posted on Feb, 17 2006 @ 10:28 PM
I hate to be the killjoy, but I'm inclined to think not.
We believe that Earth started to gain an oxygen atmosphere 2 billion years ago, and only then would an ozone protect the development of complex land
That cuts the time for evolution on land in half, and it isn't until 550 or fewer million years ago that we start seeing a real diversity of complex
life on land, and it's all invertibrate.
Simple vertibrates show up 350 MYA or so, then a lot of stuff abruptly dies out in the Permian Extinction, and dinosaurs and small mammals are up
It would be extremely hard to sell me on the idea of a lost species capable of advanced civilization anytime prior to 150MYA, and at that point I
still find it hard to suspend disbelief; we'd probably talking about some kind of intelligent evolution of reptiles.
It becomes a lot easier to buy between 20MYA and 5MYA, after apes show up.
So the question in my mind becomes not a matter of billions of years, but of millions, and I wonder what evidence there would be if there had been an
There is an example that I use often, and I do it because I have a background in construction and I'm familiar with the basic components of our the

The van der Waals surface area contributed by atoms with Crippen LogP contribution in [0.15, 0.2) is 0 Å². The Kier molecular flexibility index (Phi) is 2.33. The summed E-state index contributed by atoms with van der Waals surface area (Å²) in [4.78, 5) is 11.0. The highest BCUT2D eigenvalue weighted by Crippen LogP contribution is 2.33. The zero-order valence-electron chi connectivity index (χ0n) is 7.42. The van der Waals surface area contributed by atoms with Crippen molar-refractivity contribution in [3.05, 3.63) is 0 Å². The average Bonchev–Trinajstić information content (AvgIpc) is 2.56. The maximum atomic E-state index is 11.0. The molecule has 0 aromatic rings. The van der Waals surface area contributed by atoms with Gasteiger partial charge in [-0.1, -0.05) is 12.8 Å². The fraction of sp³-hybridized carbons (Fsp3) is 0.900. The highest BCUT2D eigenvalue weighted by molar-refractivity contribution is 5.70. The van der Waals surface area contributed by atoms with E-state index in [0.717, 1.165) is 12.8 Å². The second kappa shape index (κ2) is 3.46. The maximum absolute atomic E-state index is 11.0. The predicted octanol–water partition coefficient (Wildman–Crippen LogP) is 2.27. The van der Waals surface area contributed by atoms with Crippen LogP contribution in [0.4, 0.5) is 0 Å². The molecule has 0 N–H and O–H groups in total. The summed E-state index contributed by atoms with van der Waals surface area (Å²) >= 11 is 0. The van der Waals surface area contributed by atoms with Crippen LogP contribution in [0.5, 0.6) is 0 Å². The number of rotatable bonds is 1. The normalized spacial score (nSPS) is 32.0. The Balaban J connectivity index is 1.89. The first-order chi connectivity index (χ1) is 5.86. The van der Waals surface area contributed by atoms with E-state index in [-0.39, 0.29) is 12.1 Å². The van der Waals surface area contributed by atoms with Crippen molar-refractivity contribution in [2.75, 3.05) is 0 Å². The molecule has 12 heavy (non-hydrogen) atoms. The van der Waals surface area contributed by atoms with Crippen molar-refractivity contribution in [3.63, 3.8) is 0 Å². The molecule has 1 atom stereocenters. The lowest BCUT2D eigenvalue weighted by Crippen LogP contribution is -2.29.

things we build, and what would remain if we blew it all up beyond recognition.
Paving and cement would be evident for LONG, LONG after they had been disintegrated. When New York City has been dead for several million years, what
will remain is a thick layer of rust, uniformly sized rocks, and trace amounts of oil. These will stand out sharply in contrast to the soil above and
To anhilate the evidence that NYC had ever been there, you'd have to run it over with a glacier, then put it under the ocean and leave it there. Even
still, NYC couldn't exist without outside support, so you'd have to do the same thing to EVERYWHERE that was settled.
So the problem we run into is basically that evolution as we understand it doesn't allow for an ancient civilization to have existed and then been
destroyed beyond recognition by geology.
If we die out tomorrow, I'm quite sure that there will be absolutely no sign of us in something like 0.3-1.0 BILLION years- and then whatever comes
next may be able to entertain this theory without evolution getting in the way.
Let me throw one little bone to your idea however- if ETs had been here for mining or research a long, long, long time ago- we'd probably never find
out about it.